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## Integrated math 3

### Course: Integrated math 3>Unit 8

Lesson 6: The Pythagorean identity

# Proof of the Pythagorean trig identity

The Pythagorean identity tells us that no matter what the value of θ is, sin²θ+cos²θ is equal to 1. We can prove this identity using the Pythagorean theorem in the unit circle with x²+y²=1. Created by Sal Khan.

## Want to join the conversation?

• How is tan theta= cosine theta over sin theta?
• Think back algebra. Slope of a line is y/x. Tan represents that slope. Since sin θ is y and cos θ is x. So sin θ/cos θ = y/x = tan θ.
• Is there an alternative way to prove the Pythagorean trig identities (there are three of them)?
• We can use the definitions of the functions and the following property: x^2 + y^2 = r^2.
sinθ = y/r
cosθ = x/r
sin²θ + cos²θ
= (y/r)² + (x/r)²
= y²/r² + x²/r²
= (x² + y²)/r²
= r²/r²
= 1
We have proven sin²θ + cos²θ = 1. To get to the other identities, all we have to do is divide by sin²θ or cos²θ.
(sin²θ + cos²θ = 1)/cos²θ
tan²θ + 1 = sec²θ

(sin²θ + cos²θ = 1)/sin²θ
1 + cot²θ = csc²θ
• Doesn't this proof. only prove the Pythagorean Identity in the unit circle? If the radius was not one, wouldn't this not work.
• I had the same question. After a while I figured that it would still work because of how ratios work. Basically to have any other circle you would have to multiply by the same factor:

sin²Θ + cos²Θ = 1
(sin²Θ + cos²Θ)*factor = 1*factor(for different radius)

If you divide each side by the factor, you're back where you started.

I know this answer is super late, but I hope someone else can learn from it...I hope this is correct.
• At , why does he put absolute value around the sin and cos?
• Good question! Actually, I don't see why Sal would use the absolute value of sin and cos as the square of a negative integer is equal to the square of the absolute value of the same integer.

-a^2 = a^2
• What if the radius is not 1?
cos^2(theta) + sin^2(theta) = 4

Do we just divide both sides of the equation by 4?
• For the pythagorean trig identity? It works for any radius circle. Try going throught he video again but instead of x^2 + y^2 = 1, pretend that it is x^2 + y^2 = a^2 where we can insert any number for a, so it would be applicable for any circle.

The one twist is that where he has a point's coordinates be cos(theta), sin(theta), it would be a*cos(theta), a*sin(theta) since each point is found by manipulating cos(theta) = x/a and sin(theta) = y/a. let me know if you do not understand why this is.

You would not wind up with cos^2(theta) + sin^2(theta) = 4. Keep in mind x^2 + y^2 = 1 is the same as x^2 + y^2 = 1^2, because int he equation for a circle the number at the end is the radius squared.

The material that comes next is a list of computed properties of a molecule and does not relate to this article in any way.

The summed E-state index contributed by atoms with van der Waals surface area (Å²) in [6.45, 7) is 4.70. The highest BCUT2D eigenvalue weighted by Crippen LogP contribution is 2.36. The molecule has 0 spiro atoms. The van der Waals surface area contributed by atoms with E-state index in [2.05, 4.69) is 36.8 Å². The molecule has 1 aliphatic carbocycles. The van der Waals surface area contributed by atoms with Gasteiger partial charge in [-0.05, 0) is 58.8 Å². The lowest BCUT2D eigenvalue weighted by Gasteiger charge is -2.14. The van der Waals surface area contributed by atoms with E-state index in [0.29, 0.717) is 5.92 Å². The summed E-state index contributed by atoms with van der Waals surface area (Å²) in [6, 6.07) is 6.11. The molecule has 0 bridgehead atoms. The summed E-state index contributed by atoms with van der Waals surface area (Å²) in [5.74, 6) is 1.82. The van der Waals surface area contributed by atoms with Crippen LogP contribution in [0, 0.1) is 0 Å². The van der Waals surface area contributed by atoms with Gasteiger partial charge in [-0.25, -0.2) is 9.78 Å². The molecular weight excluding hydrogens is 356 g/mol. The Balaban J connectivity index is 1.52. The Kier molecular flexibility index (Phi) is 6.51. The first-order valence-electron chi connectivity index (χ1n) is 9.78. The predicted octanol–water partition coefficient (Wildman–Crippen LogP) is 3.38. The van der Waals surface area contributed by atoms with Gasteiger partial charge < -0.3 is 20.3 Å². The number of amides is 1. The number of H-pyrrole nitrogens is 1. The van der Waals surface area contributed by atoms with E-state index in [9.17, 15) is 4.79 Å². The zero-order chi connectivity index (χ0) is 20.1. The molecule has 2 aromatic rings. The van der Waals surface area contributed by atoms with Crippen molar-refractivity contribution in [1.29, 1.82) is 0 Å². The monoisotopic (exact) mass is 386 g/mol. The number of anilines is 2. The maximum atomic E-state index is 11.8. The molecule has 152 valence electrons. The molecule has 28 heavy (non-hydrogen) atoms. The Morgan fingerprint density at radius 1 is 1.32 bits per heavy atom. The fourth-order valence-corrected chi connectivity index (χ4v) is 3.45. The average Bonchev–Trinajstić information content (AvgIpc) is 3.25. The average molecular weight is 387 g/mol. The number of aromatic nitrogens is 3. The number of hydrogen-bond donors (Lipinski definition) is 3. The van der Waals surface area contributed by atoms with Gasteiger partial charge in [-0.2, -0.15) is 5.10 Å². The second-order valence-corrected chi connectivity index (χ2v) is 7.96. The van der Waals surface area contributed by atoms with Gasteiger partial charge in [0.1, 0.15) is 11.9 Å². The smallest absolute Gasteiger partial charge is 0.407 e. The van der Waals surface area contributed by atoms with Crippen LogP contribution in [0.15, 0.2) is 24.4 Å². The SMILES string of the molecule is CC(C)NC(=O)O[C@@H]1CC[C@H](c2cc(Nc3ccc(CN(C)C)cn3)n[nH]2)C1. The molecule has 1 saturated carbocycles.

• Why are the exponents on sine and cosine and not theta?
• We do this to remove some ambiguity. If we had sinx^2 instead of sin^2x when we wrote it, you could either regard it as (sin(x))^2 or sin(x^2), which would give you different values. When the exponent is on the trig function, it means to raise the output of the function to the power. However, this solution can also lead to confusion with the inverse trig functions.
We write inverse sine as sin^-1(x). However, raising anything to the -1 is the same as dividing 1 by it. So, we can write sin^-1(x) as 1 / sin(x), which is equal to the cosecant of x. The cosecant is in no way the same thing as the inverse sine, so we have yet more confusion.
Hope this sheds light on the issue.
• , I don't know if I am misunderstanding or making my own mistake in thought, but shouldn't the cos of theta be the green dotted line and sin of theta be the pink dotted line? Isn't cos of theta the base of the triangle in reference to the triangle the x-axis and the ray make?
• This was my big doubt too... but cos is the x value and sin the y value. The pink line connects the point you want to find with the x axis (it's a kind of projection of that point on the line), while the green line connects the point with the y axis... hope this helps!
• I know the trig identities, but am having trouble applying them. Can someone help me by explaining the following equation to me please?

(secθ+tanθ)(secθ-tanθ)=1
• In general, if you have a product (a+b)(a-b), you can expand it out as a²-b².

So if you rewrite the left-hand-side this way, your equation becomes sec²θ-tan²θ=1. Adding the tangent term to both sides turns this into
tan²θ+1=sec²θ
which is one of the Pythagorean identities.

If you prefer, you can go further by multiplying both sides by cos²θ to get sin²θ+cos²θ=1.
• Is there a difference between sin²θ and (sin θ)²?

I cannot seem to understand the difference. It's also a bit confusing to put the exponent there as -1 is used to note the inverse function.
• Regarding the confusing use of superscript `-1` to indicate an inverse trig function, you can choose to use the "arc" names such as `arcsin` -- especially in your own notes, or in computer science contexts where the "arc" names predominate.

The Wikipedia article on inverse trig functions uses the "arc" notation, for example: https://en.wikipedia.org/wiki/Inverse_trigonometric_functions#Notation

It's still important that you be able to use both notations, but we aren't always "stuck" with the inferior `-1` notation.
• Is sin^2(x) = sin(x)^2 and the same for cos. I am a bit confused?
• sin²(x) is the same thing as sin(x)², as is cos²(x) = cos(x)².
This notation was adopted to avoid confusion between sin(x²) and sin(x)². Why?
Often we just write sinθ rather than sin(θ), so now it is easier to see the difference between sinθ² and sin²θ.
When I first saw sin²(x) and sin²x, I preferred to write (sin(x))², but quickly got used to writing less symbols. You will too.